Something amazing often happens to a limp at the first sign of an impending vet visit. Fluffy and Fido are suddenly "healed." 

If not upon recognition of the carrier or upon being hoisted into the car, then magically, after beholding the sights, smells and sounds of their veterinarian’s establishment, the limp suddenly disappears. 

It invariably infuriates my clients. “I tell you, she’s been limping all weekend!” they say. The frustration evident on a client's face is proof enough of the claim’s veracity — as if I needed any.

After all, I can usually find the ouchy spot. And if I can’t, all evidence is not lost … it’s still a valuable piece of the puzzle we use to sort things out. X-rays might be in order, or (depending on the state of your bank account, usually) we’ll try resting the dog and have the client keep a log of past symptoms and ongoing symptoms of lameness.

But never fear, Munchausen’s-by-Proxy is not on our short list of diagnoses. In less snarky words, I’m just saying that I'm pretty sure you’re not spending $48 on an office call just for the pleasure of my company.

When working with our non-talkers, it’s critical to understand that apprehension (or flat-out fear) initiates a crusade of hormones and other fun chemicals that blunt pain and discomfort for a period of time — often for as long as the stressful stimulus lasts. In this case, for the length of time it takes to visit your vet and go home again.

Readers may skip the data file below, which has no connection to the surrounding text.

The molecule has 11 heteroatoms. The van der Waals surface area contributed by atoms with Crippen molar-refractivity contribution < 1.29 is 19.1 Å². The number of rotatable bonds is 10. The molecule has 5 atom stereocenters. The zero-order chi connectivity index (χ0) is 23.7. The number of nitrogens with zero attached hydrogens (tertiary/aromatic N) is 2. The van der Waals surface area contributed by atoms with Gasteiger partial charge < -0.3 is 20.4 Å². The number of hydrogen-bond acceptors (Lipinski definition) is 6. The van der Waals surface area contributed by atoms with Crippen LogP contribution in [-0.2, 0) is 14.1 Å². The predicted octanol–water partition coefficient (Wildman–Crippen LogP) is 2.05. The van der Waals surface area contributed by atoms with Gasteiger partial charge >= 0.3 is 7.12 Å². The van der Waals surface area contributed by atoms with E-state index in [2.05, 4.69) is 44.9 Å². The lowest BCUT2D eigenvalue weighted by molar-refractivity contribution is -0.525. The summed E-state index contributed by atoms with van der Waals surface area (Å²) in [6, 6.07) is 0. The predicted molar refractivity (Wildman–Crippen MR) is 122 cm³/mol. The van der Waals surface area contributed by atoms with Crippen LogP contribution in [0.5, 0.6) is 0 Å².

That means that for most minor "ouchies" — major ones, in some cases — no evidence of pain may be the norm in a stressful hospital setting.

We’re used to that. And no, we don’t think you’re crazy when your charge fails to display an appropriate limp. Sure, if you make a habit of bringing Fluffy in every time she looks at you sideways we might start to wonder about you (we’re only human). But the vast majority of "he stopped limping in the parking lot" cases will not earn you a neurotic client designation. (Trust me, it takes a lot more than that to label you thus.)

I impart these words of wisdom not merely for the benefit of your potentially bruised ego, should Fido throw you under the bus in this manner, but because it’s also important to note that this scenario’s corollary:

Just because she’s not limping doesn’t mean there’s no pain — or that nothing serious is amiss. Limping, however occasional, intermittent, mild, or minor it may seem, is a sign of discomfort and therefore deserves your attention … and ours.

Dr. Patty Khuly